America in the 1920s and 30s


In the years between the two world wars, Americans dealt
with issues that have not been fully resolved to this day.
The 1920s was a period of strong economic growth and
improved standards of living, but the benefits were not
equally shared and income inequality increased. Major
cultural divisions appeared in the battles over prohibition,
anti-immigration legislation, the Red Scare, the rise of the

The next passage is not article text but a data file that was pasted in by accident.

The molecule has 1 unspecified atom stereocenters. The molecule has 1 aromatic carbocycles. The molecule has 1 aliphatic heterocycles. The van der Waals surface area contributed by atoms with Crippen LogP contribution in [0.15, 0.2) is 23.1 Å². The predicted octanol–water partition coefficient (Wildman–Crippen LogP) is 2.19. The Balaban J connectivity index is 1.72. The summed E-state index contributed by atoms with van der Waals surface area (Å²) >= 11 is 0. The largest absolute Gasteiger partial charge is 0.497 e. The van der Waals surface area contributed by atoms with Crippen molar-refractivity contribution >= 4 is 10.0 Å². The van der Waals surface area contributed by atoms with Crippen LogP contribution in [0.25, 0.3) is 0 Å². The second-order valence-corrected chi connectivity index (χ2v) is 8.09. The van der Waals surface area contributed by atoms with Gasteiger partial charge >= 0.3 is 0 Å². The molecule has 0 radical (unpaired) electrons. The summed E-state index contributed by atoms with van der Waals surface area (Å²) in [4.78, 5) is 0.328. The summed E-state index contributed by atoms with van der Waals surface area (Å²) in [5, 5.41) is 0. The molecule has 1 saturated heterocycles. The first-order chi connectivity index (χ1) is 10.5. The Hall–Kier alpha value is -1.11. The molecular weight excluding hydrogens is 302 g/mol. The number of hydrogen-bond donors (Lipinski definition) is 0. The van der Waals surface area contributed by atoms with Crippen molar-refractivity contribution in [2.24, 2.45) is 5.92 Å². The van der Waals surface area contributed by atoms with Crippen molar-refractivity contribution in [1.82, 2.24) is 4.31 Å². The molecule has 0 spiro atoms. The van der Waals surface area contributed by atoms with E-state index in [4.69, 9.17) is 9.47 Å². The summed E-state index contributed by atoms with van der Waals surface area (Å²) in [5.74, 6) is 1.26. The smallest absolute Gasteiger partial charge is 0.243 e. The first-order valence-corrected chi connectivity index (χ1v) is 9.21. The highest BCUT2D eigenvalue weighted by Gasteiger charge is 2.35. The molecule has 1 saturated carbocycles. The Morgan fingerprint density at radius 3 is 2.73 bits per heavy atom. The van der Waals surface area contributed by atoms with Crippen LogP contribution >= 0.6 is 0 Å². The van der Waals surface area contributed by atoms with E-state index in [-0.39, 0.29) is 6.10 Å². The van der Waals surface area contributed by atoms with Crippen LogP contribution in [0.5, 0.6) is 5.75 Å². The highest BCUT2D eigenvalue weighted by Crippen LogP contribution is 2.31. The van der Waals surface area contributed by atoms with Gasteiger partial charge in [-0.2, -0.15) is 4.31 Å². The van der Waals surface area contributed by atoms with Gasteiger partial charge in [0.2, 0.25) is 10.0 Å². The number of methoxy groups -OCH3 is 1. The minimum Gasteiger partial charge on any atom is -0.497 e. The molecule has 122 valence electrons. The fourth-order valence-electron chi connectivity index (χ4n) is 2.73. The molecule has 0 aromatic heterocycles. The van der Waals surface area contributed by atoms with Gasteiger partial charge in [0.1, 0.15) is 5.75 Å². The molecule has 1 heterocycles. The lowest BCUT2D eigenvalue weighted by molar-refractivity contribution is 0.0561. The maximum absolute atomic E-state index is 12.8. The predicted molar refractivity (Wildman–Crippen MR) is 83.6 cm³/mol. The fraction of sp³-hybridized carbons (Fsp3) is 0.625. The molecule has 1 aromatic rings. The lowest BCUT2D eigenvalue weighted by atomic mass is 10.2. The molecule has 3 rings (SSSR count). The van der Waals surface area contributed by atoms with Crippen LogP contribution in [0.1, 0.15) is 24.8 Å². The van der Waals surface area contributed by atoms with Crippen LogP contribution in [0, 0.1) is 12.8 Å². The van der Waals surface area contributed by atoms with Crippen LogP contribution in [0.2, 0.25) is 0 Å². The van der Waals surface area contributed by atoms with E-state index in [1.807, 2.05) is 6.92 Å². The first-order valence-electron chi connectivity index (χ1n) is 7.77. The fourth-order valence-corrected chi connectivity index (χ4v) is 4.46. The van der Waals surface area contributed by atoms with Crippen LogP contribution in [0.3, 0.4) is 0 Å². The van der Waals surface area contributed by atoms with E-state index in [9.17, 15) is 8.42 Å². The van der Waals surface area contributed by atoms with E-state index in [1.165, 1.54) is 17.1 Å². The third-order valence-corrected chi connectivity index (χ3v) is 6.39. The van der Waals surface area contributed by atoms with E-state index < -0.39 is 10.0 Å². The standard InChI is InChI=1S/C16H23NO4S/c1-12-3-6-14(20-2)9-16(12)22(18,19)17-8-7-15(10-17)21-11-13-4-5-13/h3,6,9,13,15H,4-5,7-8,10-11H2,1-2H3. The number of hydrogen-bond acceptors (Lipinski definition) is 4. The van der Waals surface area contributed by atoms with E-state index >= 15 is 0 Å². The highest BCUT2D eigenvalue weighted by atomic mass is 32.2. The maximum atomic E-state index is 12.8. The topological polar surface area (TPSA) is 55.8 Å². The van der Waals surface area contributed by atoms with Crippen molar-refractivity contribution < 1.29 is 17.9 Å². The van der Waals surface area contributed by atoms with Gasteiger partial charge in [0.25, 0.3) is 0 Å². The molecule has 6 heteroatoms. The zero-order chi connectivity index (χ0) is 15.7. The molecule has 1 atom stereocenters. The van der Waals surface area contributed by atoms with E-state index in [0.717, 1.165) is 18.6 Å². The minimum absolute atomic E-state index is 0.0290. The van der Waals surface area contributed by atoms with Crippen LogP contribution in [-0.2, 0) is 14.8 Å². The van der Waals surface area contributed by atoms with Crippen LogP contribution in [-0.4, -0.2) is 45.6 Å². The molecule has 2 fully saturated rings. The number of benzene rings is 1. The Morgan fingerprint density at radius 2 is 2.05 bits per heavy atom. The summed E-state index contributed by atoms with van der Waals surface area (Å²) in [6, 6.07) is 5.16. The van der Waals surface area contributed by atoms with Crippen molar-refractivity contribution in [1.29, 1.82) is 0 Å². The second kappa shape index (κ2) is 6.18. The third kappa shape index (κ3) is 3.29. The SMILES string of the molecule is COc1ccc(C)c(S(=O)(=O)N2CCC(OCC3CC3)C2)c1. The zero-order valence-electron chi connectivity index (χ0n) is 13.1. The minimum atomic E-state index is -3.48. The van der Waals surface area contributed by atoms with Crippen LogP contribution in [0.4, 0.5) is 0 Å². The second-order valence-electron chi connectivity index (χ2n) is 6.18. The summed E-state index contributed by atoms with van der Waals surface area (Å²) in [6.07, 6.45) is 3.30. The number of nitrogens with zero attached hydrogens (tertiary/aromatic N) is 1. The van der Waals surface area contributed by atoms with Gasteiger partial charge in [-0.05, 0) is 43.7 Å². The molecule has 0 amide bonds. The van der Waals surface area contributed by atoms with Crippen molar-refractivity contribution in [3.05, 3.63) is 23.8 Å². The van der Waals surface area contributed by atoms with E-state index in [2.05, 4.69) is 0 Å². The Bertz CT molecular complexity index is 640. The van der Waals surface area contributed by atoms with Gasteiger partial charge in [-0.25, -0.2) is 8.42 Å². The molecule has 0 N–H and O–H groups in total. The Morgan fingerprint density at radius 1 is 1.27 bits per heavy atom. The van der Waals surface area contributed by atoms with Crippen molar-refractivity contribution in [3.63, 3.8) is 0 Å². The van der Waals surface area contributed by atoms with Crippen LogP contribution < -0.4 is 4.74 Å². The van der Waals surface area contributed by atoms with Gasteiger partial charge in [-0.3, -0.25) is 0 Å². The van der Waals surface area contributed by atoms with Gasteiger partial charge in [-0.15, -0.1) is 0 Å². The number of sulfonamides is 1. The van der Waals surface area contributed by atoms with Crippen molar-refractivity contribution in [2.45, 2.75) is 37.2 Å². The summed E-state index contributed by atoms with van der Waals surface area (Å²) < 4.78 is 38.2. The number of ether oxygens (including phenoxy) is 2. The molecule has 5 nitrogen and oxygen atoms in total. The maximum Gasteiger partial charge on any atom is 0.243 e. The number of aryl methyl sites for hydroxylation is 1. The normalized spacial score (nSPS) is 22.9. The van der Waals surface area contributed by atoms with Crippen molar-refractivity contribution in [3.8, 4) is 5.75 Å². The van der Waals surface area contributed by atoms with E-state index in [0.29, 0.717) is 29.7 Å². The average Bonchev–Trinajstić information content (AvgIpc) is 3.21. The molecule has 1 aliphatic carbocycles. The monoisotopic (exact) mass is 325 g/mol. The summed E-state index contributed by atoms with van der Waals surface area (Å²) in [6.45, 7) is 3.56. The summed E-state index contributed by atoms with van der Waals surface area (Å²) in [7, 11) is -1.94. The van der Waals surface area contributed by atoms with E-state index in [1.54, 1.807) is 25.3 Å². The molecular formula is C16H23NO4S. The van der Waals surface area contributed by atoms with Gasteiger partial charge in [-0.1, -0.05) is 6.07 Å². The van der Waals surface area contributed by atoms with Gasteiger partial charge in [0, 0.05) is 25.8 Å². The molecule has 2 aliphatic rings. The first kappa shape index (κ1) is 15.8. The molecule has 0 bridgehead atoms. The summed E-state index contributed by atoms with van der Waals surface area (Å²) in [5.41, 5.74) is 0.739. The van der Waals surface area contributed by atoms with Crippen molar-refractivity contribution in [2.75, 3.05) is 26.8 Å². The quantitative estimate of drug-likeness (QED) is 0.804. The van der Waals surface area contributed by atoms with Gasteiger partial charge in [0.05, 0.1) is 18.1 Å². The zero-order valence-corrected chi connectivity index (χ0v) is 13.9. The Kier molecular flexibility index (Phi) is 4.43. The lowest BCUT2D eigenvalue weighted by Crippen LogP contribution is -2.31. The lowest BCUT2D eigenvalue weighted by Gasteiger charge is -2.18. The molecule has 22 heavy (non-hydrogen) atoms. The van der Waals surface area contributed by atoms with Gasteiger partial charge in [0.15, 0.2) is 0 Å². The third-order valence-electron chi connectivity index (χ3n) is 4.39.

national Ku Klux Klan, Henry Ford’s antisemitism and the
Scopes trial. The depression of the 1930s led to major
reforms, giving the federal government a much greater role
in the economy. However, the reforms did not succeed in
ending the depression. Divisive issues also arose in labor
disputes, the rise of radical movements on the right and
left, the fight over the appropriate role of the Supreme
Court and the long and bitter battle between isolationists
and internationalists over U.S. entry into World War II.


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Heymsfeld 11/10 - 12/1 Tu 12:00 PM - 01:30 PM $55.00 View